Story

As for the story, I did mention it has some slow-downs, but not as bad as they once were. But there are a couple of other downsides. One is the inconsistent voice acting. In ARR, there aren’t very many scenes with voice acting, to begin with, but some actors are maybe… not great. Once you get into the post-50 patches, the amount of voice acting ramps up, but I’ve heard that the quality remains uneven, with some performances standing out as particularly bad.

In addition to the voice acting inconsistencies, there are inconsistencies in the cut-scenes. Early on, there’s a lot of story to acclimate you to the setting and characters. Then it thins out a bit as you get the run-around in the middle of the campaign. Towards the end, things ramp back up, but the climax to the base game is nearly ruined by a lack of good cut-scenes incorporating the other characters. Some of the cast of characters basically never get to do anything in the main ARR campaign, leaving to join action off-screen. Your party in the final scenes are the random players in your group during the dungeon. It really deflates what should have been the big climax. It also feels very rushed towards the end (making me think that time and/or budget were running out).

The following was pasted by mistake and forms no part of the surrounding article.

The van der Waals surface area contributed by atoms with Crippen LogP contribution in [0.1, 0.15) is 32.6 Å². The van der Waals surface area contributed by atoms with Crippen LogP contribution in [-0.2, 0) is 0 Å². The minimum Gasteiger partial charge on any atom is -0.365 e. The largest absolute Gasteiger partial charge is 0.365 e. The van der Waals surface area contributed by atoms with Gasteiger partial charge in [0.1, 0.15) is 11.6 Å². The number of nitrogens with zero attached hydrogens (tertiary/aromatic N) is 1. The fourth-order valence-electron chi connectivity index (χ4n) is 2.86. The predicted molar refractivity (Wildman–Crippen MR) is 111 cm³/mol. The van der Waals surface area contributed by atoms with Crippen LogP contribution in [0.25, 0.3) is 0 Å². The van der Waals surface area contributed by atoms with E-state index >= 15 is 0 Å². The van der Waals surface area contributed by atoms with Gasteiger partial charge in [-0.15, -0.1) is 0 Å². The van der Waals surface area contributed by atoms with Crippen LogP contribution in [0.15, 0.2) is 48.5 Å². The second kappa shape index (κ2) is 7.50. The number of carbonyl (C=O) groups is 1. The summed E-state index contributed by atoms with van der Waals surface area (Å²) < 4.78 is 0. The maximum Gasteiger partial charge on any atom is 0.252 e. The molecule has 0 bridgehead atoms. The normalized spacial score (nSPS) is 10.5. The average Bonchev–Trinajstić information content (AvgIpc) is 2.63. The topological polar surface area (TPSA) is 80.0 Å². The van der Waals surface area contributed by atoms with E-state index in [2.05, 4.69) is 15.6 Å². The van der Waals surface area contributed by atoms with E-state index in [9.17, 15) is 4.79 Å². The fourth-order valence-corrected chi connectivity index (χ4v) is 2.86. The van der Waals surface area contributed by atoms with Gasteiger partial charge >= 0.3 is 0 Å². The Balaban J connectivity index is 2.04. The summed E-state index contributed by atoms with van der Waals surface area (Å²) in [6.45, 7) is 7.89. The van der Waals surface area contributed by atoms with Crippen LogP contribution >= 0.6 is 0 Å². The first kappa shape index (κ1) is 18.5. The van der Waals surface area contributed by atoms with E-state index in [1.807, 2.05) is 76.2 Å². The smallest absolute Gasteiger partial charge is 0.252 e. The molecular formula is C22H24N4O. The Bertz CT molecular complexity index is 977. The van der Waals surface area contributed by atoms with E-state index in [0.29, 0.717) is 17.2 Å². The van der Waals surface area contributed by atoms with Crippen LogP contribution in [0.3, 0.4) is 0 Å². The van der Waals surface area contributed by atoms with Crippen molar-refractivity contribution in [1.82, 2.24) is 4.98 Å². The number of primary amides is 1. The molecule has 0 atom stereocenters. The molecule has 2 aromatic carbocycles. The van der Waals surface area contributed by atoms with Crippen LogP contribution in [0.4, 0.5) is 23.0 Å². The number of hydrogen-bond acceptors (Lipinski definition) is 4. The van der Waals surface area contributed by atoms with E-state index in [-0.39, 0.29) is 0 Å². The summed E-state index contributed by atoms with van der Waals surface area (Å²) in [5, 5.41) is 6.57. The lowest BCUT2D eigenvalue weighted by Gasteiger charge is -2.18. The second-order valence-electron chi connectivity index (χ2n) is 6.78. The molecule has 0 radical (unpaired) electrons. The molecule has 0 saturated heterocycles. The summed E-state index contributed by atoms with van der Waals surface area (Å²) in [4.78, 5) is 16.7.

This mostly improves with the patches leading up to Heavensward. But the issue of leaving the climax to player groups continues to be a problem for me. I guess that’s just the price you pay for it being an MMO.

Overwhelming Start

Lastly, if you try to learn everything the game has to offer upfront, you will be overwhelmed. You need to just start and let things come as the game deems appropriate. But some systems are more complex than they need to be (such as materia and glamour plates), and the explanations can be lacking. A friend of mine avoided messing with some systems for this reason, and even I didn’t initially understand how glamour plates work when the game first explained them.